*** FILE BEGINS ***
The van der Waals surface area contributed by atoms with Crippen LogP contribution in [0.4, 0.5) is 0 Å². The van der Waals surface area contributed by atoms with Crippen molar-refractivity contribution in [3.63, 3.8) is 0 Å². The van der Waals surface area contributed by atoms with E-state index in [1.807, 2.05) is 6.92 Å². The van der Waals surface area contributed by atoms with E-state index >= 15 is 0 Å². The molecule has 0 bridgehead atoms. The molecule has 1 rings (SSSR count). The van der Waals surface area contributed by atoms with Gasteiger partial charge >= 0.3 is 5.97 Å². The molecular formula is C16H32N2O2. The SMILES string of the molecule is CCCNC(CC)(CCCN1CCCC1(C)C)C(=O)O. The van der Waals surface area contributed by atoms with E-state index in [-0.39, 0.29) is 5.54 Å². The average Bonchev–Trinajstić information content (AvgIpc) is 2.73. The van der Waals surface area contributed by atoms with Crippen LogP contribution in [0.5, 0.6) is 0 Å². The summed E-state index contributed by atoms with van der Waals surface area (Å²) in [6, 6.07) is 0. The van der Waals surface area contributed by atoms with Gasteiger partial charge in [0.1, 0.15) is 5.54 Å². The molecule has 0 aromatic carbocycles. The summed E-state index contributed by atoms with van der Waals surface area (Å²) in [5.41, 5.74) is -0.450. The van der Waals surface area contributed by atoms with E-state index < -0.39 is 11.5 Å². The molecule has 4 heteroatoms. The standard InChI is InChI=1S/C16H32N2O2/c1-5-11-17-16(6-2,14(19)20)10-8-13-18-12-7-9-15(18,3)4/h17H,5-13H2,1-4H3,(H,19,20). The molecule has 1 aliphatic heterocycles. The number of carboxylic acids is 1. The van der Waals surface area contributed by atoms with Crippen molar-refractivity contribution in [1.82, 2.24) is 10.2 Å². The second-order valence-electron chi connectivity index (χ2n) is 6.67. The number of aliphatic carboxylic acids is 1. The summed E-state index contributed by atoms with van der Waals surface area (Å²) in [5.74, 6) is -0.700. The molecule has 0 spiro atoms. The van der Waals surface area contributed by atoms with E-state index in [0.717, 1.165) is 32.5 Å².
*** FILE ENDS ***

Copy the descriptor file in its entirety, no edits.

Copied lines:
The van der Waals surface area contributed by atoms with Crippen LogP contribution in [0.4, 0.5) is 0 Å². The van der Waals surface area contributed by atoms with Crippen molar-refractivity contribution in [3.63, 3.8) is 0 Å². The van der Waals surface area contributed by atoms with E-state index in [1.807, 2.05) is 6.92 Å². The van der Waals surface area contributed by atoms with E-state index >= 15 is 0 Å². The molecule has 0 bridgehead atoms. The molecule has 1 rings (SSSR count). The van der Waals surface area contributed by atoms with Gasteiger partial charge >= 0.3 is 5.97 Å². The molecular formula is C16H32N2O2. The SMILES string of the molecule is CCCNC(CC)(CCCN1CCCC1(C)C)C(=O)O. The van der Waals surface area contributed by atoms with E-state index in [-0.39, 0.29) is 5.54 Å². The average Bonchev–Trinajstić information content (AvgIpc) is 2.73. The van der Waals surface area contributed by atoms with Crippen LogP contribution in [0.5, 0.6) is 0 Å². The summed E-state index contributed by atoms with van der Waals surface area (Å²) in [6, 6.07) is 0. The van der Waals surface area contributed by atoms with Gasteiger partial charge in [0.1, 0.15) is 5.54 Å². The molecule has 0 aromatic carbocycles. The summed E-state index contributed by atoms with van der Waals surface area (Å²) in [5.41, 5.74) is -0.450. The van der Waals surface area contributed by atoms with E-state index < -0.39 is 11.5 Å². The molecule has 4 heteroatoms. The standard InChI is InChI=1S/C16H32N2O2/c1-5-11-17-16(6-2,14(19)20)10-8-13-18-12-7-9-15(18,3)4/h17H,5-13H2,1-4H3,(H,19,20). The molecule has 1 aliphatic heterocycles. The number of carboxylic acids is 1. The van der Waals surface area contributed by atoms with Crippen molar-refractivity contribution in [1.82, 2.24) is 10.2 Å². The second-order valence-electron chi connectivity index (χ2n) is 6.67. The number of aliphatic carboxylic acids is 1. The summed E-state index contributed by atoms with van der Waals surface area (Å²) in [5.74, 6) is -0.700. The molecule has 0 spiro atoms. The van der Waals surface area contributed by atoms with E-state index in [0.717, 1.165) is 32.5 Å².